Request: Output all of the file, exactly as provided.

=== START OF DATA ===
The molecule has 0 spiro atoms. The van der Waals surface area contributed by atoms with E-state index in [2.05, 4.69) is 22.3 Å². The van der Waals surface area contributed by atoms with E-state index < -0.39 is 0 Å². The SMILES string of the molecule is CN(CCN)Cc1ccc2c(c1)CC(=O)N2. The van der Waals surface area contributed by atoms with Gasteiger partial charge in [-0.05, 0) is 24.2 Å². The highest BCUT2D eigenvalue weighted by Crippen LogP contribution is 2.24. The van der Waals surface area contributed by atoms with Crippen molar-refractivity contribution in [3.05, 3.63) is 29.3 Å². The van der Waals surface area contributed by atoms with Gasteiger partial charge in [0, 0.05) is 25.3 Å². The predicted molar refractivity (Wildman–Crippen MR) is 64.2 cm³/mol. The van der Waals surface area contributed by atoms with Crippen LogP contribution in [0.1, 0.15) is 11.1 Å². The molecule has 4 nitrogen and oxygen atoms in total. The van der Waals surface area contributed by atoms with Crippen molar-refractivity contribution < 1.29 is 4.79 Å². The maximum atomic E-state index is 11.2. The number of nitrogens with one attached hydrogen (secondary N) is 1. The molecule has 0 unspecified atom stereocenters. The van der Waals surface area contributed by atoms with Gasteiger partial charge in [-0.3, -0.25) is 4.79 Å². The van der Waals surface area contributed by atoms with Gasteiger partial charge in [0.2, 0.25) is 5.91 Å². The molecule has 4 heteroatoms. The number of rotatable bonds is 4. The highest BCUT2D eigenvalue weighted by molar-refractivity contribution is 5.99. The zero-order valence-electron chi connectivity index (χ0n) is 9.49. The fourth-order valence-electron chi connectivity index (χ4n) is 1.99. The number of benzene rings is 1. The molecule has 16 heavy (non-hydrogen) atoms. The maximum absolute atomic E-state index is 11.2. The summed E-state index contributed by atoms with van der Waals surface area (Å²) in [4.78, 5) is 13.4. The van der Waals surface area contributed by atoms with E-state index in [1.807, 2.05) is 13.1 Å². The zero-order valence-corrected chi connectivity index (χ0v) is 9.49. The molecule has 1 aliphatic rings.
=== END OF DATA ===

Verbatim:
The molecule has 0 spiro atoms. The van der Waals surface area contributed by atoms with E-state index in [2.05, 4.69) is 22.3 Å². The van der Waals surface area contributed by atoms with E-state index < -0.39 is 0 Å². The SMILES string of the molecule is CN(CCN)Cc1ccc2c(c1)CC(=O)N2. The van der Waals surface area contributed by atoms with Gasteiger partial charge in [-0.05, 0) is 24.2 Å². The highest BCUT2D eigenvalue weighted by Crippen LogP contribution is 2.24. The van der Waals surface area contributed by atoms with Crippen molar-refractivity contribution in [3.05, 3.63) is 29.3 Å². The van der Waals surface area contributed by atoms with Gasteiger partial charge in [0, 0.05) is 25.3 Å². The predicted molar refractivity (Wildman–Crippen MR) is 64.2 cm³/mol. The van der Waals surface area contributed by atoms with Crippen LogP contribution in [0.1, 0.15) is 11.1 Å². The molecule has 4 nitrogen and oxygen atoms in total. The van der Waals surface area contributed by atoms with Crippen molar-refractivity contribution < 1.29 is 4.79 Å². The maximum atomic E-state index is 11.2. The number of nitrogens with one attached hydrogen (secondary N) is 1. The molecule has 0 unspecified atom stereocenters. The van der Waals surface area contributed by atoms with Gasteiger partial charge in [-0.3, -0.25) is 4.79 Å². The van der Waals surface area contributed by atoms with Gasteiger partial charge in [0.2, 0.25) is 5.91 Å². The molecule has 4 heteroatoms. The number of rotatable bonds is 4. The highest BCUT2D eigenvalue weighted by molar-refractivity contribution is 5.99. The zero-order valence-electron chi connectivity index (χ0n) is 9.49. The fourth-order valence-electron chi connectivity index (χ4n) is 1.99. The number of benzene rings is 1. The molecule has 16 heavy (non-hydrogen) atoms. The maximum absolute atomic E-state index is 11.2. The summed E-state index contributed by atoms with van der Waals surface area (Å²) in [4.78, 5) is 13.4. The van der Waals surface area contributed by atoms with E-state index in [1.807, 2.05) is 13.1 Å². The zero-order valence-corrected chi connectivity index (χ0v) is 9.49. The molecule has 1 aliphatic rings.